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Longshore variability of beach states and bar types in a microtidal, storm-influenced, low-energy environment

Abstract : Beach classification models are widely used in the literature to describe beach states in response to environmental conditions. These models were essentially developed for sandy barred to barless beaches in micro- to mesotidal environments subject to moderate to high wave energy conditions and have been based on field studies over limited stretches of coast. Here,we further interrogate the performance of the Australian beach classification scheme by analysing beach states and corresponding bar types on a regional scale in a storm-influenced, low wave-energy, microtidal environment, using a large and unique spatial and temporal dataset of supra- and subtidal beach morphology and sedimentology. The 200 km-long coast of the Gulf of Lions in theMediterranean consists of quasi-continuous sandy beaches with a well-developed double sandbar system. All the reported classical beach stateswere observed on this coast, from reflective to dissipative, alongwith two more unusual states: the rock platform-constrained beach state which is associated with bedrock outcrops, and the non-barred dissipative beach statewhich ismore commonly found in large tidal-range settings. LiDAR bathymetry shows that the transitions between beach state zones are marked mainly headlands but transitions also occur progressively along stretches of continuous sandy beach. The longshore distribution of beach states and associated bar types on a regional scale can be related to the variability of hydrodynamic conditions (wave incidence and energy) and sediment characteristics (particle size). However, the influence of these parameters on beach state seems to be largely controlled by the geological context such as the presence of a river mouth, headland or rock platform. Finally, we assessed the ability of the parameter Ω, commonly used to characterise beach states, which combines wave characteristics and sediment fall velocity, to predict the observed beach states and bar types using a very large set of hydrodynamic and sedimentary data. Our results, based on high frequency spatial sampling, show that the fall velocity of the subtidal sediment coupled with wave statistics one month prior the observed beach state strongly improved the predictive power of the parameter Ω.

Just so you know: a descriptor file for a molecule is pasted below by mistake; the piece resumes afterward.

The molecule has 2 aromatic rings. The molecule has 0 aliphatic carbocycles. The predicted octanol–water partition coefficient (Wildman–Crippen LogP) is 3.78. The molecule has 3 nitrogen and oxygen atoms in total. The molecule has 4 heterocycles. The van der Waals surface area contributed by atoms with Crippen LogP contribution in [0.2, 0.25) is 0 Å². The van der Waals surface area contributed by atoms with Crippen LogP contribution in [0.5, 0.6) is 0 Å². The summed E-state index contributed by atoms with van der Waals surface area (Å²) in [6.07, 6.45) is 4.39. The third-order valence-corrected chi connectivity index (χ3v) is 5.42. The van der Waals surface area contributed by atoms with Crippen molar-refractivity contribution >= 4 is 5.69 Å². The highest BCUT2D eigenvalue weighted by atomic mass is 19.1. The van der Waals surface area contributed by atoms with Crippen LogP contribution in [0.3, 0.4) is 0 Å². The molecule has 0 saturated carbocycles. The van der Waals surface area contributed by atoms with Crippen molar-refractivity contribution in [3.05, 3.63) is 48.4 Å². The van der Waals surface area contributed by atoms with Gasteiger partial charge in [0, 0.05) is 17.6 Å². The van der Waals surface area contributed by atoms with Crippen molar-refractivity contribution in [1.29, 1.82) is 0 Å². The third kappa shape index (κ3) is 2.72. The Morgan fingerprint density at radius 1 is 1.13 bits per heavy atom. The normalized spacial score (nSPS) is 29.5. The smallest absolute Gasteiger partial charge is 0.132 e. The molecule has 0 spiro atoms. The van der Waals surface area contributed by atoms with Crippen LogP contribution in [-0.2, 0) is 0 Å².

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Contributor : Olivier Savoyat Connect in order to contact the contributor
Submitted on : Friday, May 22, 2015 - 11:27:52 AM
Last modification on : Friday, February 4, 2022 - 8:38:01 AM



N. Aleman, Nicolas Robin, R. Certain, E. J. Anthony, Jean-Paul J. P. Barusseau. Longshore variability of beach states and bar types in a microtidal, storm-influenced, low-energy environment. Geomorphology, Elsevier, 2015, 241, pp.175-191. ⟨10.1016/j.geomorph.2015.03.029⟩. ⟨hal-01154520⟩



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